One such business is Minimarket More on Rechov Haetzel. Run by husband and wife team, Motti and Aliza Avraham, the supermarket is keeping as many hours as possible.
"It is important for us to stay open and to service our customers who have always remained loyal to us," says Motti, talking from his sealed room as Katyushas fall outside. "During a time like this, we cannot leave them without food especially for those who have decided to stick it out and not leave the city."
The couple is working hard to cater to people's needs and has even set up a system of "tabs" for those who currently have no access to their money. Motti says that in terms of operating hours, the store is open a few hours a day, changing on a daily basis.
"We post a note on the door of our store, and our customers know when to come based on that," he says, adding that while not all of their suppliers are currently delivering to Kiryat Shmona, there are enough arriving with fresh produce, dairy products and
meat to keep the store stocked.
For Safed resident Felica Hazen just getting to a local store to buy food is a challenge. In her neighborhood, the supermarket is also only open for a few hours a day and she only goes out to buy the basic necessities.
A single mother of three, Hazen says she now spends most of her time indoors.
"[My] life has changed drastically from all points of view since the onset of this war," she says. "The atmosphere in my house is one of distress. On my part because it is very difficult to live during a time like this, and on my kids' part because they are very limited with what they can do; they can't ride their bikes outside, play ball, or even go to summer camp." As an afterthought, Hazan adds jokingly: "Of course there is that element where they enjoy their Mommy being home all day, but they see that Mommy is stressed so it is not as pleasant."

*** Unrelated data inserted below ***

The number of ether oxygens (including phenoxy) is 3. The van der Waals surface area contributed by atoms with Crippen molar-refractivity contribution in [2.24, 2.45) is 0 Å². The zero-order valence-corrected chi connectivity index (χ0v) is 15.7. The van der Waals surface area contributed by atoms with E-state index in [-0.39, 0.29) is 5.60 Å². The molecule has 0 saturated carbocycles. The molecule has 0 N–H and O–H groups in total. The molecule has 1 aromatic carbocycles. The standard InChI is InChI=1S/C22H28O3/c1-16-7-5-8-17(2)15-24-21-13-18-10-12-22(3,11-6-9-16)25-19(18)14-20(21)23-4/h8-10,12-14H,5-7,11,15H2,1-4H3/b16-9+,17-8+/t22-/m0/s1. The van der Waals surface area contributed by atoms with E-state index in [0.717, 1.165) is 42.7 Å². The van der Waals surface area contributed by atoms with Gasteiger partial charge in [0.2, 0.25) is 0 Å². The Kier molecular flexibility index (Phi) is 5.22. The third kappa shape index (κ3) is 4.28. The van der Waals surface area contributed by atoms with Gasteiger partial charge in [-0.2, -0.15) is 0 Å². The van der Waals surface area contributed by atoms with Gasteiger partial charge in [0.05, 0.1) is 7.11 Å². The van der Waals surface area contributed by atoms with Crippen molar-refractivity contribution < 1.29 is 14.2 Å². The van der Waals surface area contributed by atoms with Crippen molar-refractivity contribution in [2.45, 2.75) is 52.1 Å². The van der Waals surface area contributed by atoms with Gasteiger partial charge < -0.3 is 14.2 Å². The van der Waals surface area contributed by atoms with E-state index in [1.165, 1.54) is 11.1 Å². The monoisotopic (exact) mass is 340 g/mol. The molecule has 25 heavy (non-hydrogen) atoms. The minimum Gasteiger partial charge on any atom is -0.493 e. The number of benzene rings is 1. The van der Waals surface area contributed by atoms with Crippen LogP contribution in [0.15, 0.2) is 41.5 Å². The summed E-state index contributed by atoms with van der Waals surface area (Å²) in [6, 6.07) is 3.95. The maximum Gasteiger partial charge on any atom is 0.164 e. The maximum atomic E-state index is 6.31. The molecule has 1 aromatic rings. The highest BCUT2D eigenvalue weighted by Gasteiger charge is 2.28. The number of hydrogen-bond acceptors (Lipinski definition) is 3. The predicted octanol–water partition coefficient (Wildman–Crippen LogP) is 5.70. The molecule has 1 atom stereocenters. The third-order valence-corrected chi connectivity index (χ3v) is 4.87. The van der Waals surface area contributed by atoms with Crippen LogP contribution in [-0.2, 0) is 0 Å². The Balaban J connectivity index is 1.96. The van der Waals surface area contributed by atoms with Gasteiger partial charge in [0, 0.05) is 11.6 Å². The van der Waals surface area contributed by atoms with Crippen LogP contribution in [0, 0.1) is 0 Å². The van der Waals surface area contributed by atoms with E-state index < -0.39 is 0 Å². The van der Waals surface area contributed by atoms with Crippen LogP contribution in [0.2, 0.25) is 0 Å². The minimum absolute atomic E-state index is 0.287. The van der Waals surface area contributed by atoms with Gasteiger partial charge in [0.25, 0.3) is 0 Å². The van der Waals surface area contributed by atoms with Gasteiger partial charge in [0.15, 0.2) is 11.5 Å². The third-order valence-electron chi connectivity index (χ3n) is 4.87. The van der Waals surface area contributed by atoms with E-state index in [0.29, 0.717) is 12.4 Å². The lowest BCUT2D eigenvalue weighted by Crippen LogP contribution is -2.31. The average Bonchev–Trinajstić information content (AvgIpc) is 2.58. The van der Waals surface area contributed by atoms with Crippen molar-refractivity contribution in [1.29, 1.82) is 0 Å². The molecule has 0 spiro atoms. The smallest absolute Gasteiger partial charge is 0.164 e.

She turns serious as she describes how she manages to make it to the bomb shelter with three kids in tow. "I have a bag packed for each kid. I keep the bags by the door along with their shoes. Whenever a siren goes off, each kid puts on their shoes, grabs their bag and we run as fast as we can to the bomb shelter above us," she says.
Even though the English-language library where Hazan works has been open for several hours each day since the conflict began, she says she is not able to work because she lives too far way.
"It is too dangerous to go to that side of town, even if I were to bring my kids with me. I do not live as close as Edith does," she says, referring to her 80-year-old co-worker Edith Geiger.
Geiger is sympathetic towards people such as Hazan, who no longer have babysitters to help them.
"For these people, their lives have radically changed, no longer going to work they do not have the outlets they are used to," she says.
However, she herself sees the continual running of the library as an essential service. She notes that in the past week and a half, many parents have taken out books, games, videos and jigsaw puzzles in order to keep their children occupied during this time.
"When people feel there is a break and have not heard a siren in a while, they come to the library looking for things to break up the monotony," says Geiger, who feels that the citizens of Safed are working together to get through this stressful period.
"For those of us who are up North, we are managing to live in this peculiar way," she says. "We have sent up an email
group, Safed Line where we can communicate with one another and give each other advice, tell each other what the other is doing. You feel better knowing what other people are doing."
Nearby in Rosh Pina, Yael Dekel is also getting used to a new lifestyle in the North.
"My life has obviously changed in the last few weeks," she says. "My 15 year-old daughter has refused to come home and is staying with relatives in Givat Shmuel where she feels more secure."